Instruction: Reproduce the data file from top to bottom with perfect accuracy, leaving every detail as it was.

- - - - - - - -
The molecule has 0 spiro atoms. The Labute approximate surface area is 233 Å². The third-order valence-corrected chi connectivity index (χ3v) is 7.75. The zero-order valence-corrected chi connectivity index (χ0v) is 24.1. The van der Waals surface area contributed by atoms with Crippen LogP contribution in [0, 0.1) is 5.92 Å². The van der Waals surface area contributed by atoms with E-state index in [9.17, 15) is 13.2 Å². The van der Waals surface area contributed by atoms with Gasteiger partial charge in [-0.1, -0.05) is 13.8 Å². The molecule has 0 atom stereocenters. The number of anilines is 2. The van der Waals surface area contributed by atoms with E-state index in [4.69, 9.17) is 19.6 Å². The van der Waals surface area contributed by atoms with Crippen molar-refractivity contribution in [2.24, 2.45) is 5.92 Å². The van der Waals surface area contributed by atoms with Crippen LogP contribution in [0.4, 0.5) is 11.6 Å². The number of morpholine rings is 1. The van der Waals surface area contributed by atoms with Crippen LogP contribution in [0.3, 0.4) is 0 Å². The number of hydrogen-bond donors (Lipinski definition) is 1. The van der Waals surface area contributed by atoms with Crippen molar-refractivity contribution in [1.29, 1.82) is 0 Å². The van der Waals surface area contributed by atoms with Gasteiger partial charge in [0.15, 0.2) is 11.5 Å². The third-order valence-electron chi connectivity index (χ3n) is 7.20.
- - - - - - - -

The molecule has 0 spiro atoms. The Labute approximate surface area is 233 Å². The third-order valence-corrected chi connectivity index (χ3v) is 7.75. The zero-order valence-corrected chi connectivity index (χ0v) is 24.1. The van der Waals surface area contributed by atoms with Crippen LogP contribution in [0, 0.1) is 5.92 Å². The van der Waals surface area contributed by atoms with E-state index in [9.17, 15) is 13.2 Å². The van der Waals surface area contributed by atoms with Gasteiger partial charge in [-0.1, -0.05) is 13.8 Å². The molecule has 0 atom stereocenters. The number of anilines is 2. The van der Waals surface area contributed by atoms with E-state index in [4.69, 9.17) is 19.6 Å². The van der Waals surface area contributed by atoms with Crippen molar-refractivity contribution in [2.24, 2.45) is 5.92 Å². The van der Waals surface area contributed by atoms with Crippen LogP contribution in [0.4, 0.5) is 11.6 Å². The number of morpholine rings is 1. The van der Waals surface area contributed by atoms with Crippen LogP contribution in [0.3, 0.4) is 0 Å². The number of hydrogen-bond donors (Lipinski definition) is 1. The van der Waals surface area contributed by atoms with Crippen molar-refractivity contribution in [1.29, 1.82) is 0 Å². The van der Waals surface area contributed by atoms with Gasteiger partial charge in [0.15, 0.2) is 11.5 Å². The third-order valence-electron chi connectivity index (χ3n) is 7.20.